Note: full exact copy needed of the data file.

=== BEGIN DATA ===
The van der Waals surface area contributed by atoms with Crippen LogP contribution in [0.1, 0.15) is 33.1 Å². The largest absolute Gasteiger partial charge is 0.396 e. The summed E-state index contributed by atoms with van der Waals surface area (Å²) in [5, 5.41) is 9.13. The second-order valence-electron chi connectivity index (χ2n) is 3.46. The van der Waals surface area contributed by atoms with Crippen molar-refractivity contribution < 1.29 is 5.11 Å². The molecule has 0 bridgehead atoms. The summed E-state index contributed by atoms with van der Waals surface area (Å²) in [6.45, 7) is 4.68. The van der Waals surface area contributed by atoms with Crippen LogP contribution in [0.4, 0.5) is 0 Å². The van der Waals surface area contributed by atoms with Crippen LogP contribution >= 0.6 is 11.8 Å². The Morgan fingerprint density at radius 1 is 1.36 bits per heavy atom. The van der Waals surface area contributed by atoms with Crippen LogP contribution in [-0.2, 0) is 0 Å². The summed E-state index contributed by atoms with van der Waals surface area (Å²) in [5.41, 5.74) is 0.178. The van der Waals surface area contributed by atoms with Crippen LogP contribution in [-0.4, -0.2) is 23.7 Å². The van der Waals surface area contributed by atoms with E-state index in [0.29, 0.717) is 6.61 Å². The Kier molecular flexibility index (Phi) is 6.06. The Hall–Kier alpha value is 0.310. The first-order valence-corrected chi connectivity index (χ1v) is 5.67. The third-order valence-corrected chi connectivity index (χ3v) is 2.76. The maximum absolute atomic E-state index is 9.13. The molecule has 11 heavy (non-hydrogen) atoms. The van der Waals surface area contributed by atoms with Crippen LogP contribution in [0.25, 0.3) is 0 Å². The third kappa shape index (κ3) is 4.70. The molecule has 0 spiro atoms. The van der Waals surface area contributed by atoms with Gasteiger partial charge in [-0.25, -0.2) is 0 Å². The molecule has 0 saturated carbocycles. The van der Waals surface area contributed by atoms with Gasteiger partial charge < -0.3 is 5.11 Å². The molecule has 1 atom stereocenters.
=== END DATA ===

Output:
The van der Waals surface area contributed by atoms with Crippen LogP contribution in [0.1, 0.15) is 33.1 Å². The largest absolute Gasteiger partial charge is 0.396 e. The summed E-state index contributed by atoms with van der Waals surface area (Å²) in [5, 5.41) is 9.13. The second-order valence-electron chi connectivity index (χ2n) is 3.46. The van der Waals surface area contributed by atoms with Crippen molar-refractivity contribution < 1.29 is 5.11 Å². The molecule has 0 bridgehead atoms. The summed E-state index contributed by atoms with van der Waals surface area (Å²) in [6.45, 7) is 4.68. The van der Waals surface area contributed by atoms with Crippen LogP contribution in [0.4, 0.5) is 0 Å². The van der Waals surface area contributed by atoms with Crippen LogP contribution >= 0.6 is 11.8 Å². The Morgan fingerprint density at radius 1 is 1.36 bits per heavy atom. The van der Waals surface area contributed by atoms with Crippen LogP contribution in [-0.2, 0) is 0 Å². The summed E-state index contributed by atoms with van der Waals surface area (Å²) in [5.41, 5.74) is 0.178. The van der Waals surface area contributed by atoms with Crippen LogP contribution in [-0.4, -0.2) is 23.7 Å². The van der Waals surface area contributed by atoms with E-state index in [0.29, 0.717) is 6.61 Å². The Kier molecular flexibility index (Phi) is 6.06. The Hall–Kier alpha value is 0.310. The first-order valence-corrected chi connectivity index (χ1v) is 5.67. The third-order valence-corrected chi connectivity index (χ3v) is 2.76. The maximum absolute atomic E-state index is 9.13. The molecule has 11 heavy (non-hydrogen) atoms. The van der Waals surface area contributed by atoms with Crippen LogP contribution in [0.25, 0.3) is 0 Å². The third kappa shape index (κ3) is 4.70. The molecule has 0 spiro atoms. The van der Waals surface area contributed by atoms with Gasteiger partial charge in [-0.25, -0.2) is 0 Å². The molecule has 0 saturated carbocycles. The van der Waals surface area contributed by atoms with Gasteiger partial charge < -0.3 is 5.11 Å². The molecule has 1 atom stereocenters.